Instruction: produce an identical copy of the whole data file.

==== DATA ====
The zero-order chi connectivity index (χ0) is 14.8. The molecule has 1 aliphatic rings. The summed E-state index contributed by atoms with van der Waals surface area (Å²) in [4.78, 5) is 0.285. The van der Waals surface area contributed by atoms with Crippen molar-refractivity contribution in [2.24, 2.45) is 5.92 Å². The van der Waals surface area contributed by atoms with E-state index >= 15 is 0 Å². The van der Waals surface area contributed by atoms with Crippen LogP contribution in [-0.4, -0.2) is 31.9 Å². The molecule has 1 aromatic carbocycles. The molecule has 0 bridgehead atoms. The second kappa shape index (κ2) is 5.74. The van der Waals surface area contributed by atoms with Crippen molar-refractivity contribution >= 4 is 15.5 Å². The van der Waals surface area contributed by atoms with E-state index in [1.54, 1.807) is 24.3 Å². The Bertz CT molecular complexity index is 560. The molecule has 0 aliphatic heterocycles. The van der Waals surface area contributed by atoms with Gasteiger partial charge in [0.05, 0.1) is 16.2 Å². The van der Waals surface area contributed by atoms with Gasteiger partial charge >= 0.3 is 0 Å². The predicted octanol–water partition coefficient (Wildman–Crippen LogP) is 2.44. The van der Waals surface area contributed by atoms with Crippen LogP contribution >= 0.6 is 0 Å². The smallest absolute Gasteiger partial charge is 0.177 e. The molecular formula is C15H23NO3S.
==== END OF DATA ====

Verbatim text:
The zero-order chi connectivity index (χ0) is 14.8. The molecule has 1 aliphatic rings. The summed E-state index contributed by atoms with van der Waals surface area (Å²) in [4.78, 5) is 0.285. The van der Waals surface area contributed by atoms with Crippen molar-refractivity contribution in [2.24, 2.45) is 5.92 Å². The van der Waals surface area contributed by atoms with E-state index >= 15 is 0 Å². The van der Waals surface area contributed by atoms with Crippen LogP contribution in [-0.4, -0.2) is 31.9 Å². The molecule has 1 aromatic carbocycles. The molecule has 0 bridgehead atoms. The second kappa shape index (κ2) is 5.74. The van der Waals surface area contributed by atoms with Crippen molar-refractivity contribution >= 4 is 15.5 Å². The van der Waals surface area contributed by atoms with E-state index in [1.54, 1.807) is 24.3 Å². The Bertz CT molecular complexity index is 560. The molecule has 0 aliphatic heterocycles. The van der Waals surface area contributed by atoms with Gasteiger partial charge in [0.05, 0.1) is 16.2 Å². The van der Waals surface area contributed by atoms with Gasteiger partial charge >= 0.3 is 0 Å². The predicted octanol–water partition coefficient (Wildman–Crippen LogP) is 2.44. The van der Waals surface area contributed by atoms with Crippen LogP contribution >= 0.6 is 0 Å². The smallest absolute Gasteiger partial charge is 0.177 e. The molecular formula is C15H23NO3S.